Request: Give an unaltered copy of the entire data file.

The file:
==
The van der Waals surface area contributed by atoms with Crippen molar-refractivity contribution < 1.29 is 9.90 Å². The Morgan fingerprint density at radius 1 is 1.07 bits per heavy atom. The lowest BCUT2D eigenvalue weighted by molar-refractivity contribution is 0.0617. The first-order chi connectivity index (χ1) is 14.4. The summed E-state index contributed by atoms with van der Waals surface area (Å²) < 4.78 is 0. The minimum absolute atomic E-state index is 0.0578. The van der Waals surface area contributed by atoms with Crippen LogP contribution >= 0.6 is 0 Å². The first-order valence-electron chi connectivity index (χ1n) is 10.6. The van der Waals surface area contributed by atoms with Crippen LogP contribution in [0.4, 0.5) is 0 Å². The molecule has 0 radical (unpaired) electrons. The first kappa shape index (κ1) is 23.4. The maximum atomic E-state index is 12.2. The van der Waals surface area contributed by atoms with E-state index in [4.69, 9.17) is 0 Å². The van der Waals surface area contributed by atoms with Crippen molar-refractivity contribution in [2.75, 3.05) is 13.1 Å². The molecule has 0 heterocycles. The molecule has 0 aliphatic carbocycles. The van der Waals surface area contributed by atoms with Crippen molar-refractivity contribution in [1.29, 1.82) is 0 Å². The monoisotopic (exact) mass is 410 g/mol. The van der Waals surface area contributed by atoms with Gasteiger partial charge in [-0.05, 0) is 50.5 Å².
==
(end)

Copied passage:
The van der Waals surface area contributed by atoms with Crippen molar-refractivity contribution < 1.29 is 9.90 Å². The Morgan fingerprint density at radius 1 is 1.07 bits per heavy atom. The lowest BCUT2D eigenvalue weighted by molar-refractivity contribution is 0.0617. The first-order chi connectivity index (χ1) is 14.4. The summed E-state index contributed by atoms with van der Waals surface area (Å²) < 4.78 is 0. The minimum absolute atomic E-state index is 0.0578. The van der Waals surface area contributed by atoms with Crippen LogP contribution >= 0.6 is 0 Å². The first-order valence-electron chi connectivity index (χ1n) is 10.6. The van der Waals surface area contributed by atoms with Crippen LogP contribution in [0.4, 0.5) is 0 Å². The molecule has 0 radical (unpaired) electrons. The first kappa shape index (κ1) is 23.4. The maximum atomic E-state index is 12.2. The van der Waals surface area contributed by atoms with E-state index in [4.69, 9.17) is 0 Å². The van der Waals surface area contributed by atoms with Crippen molar-refractivity contribution in [2.75, 3.05) is 13.1 Å². The molecule has 0 heterocycles. The molecule has 0 aliphatic carbocycles. The van der Waals surface area contributed by atoms with Crippen molar-refractivity contribution in [1.29, 1.82) is 0 Å². The monoisotopic (exact) mass is 410 g/mol. The van der Waals surface area contributed by atoms with Gasteiger partial charge in [-0.05, 0) is 50.5 Å².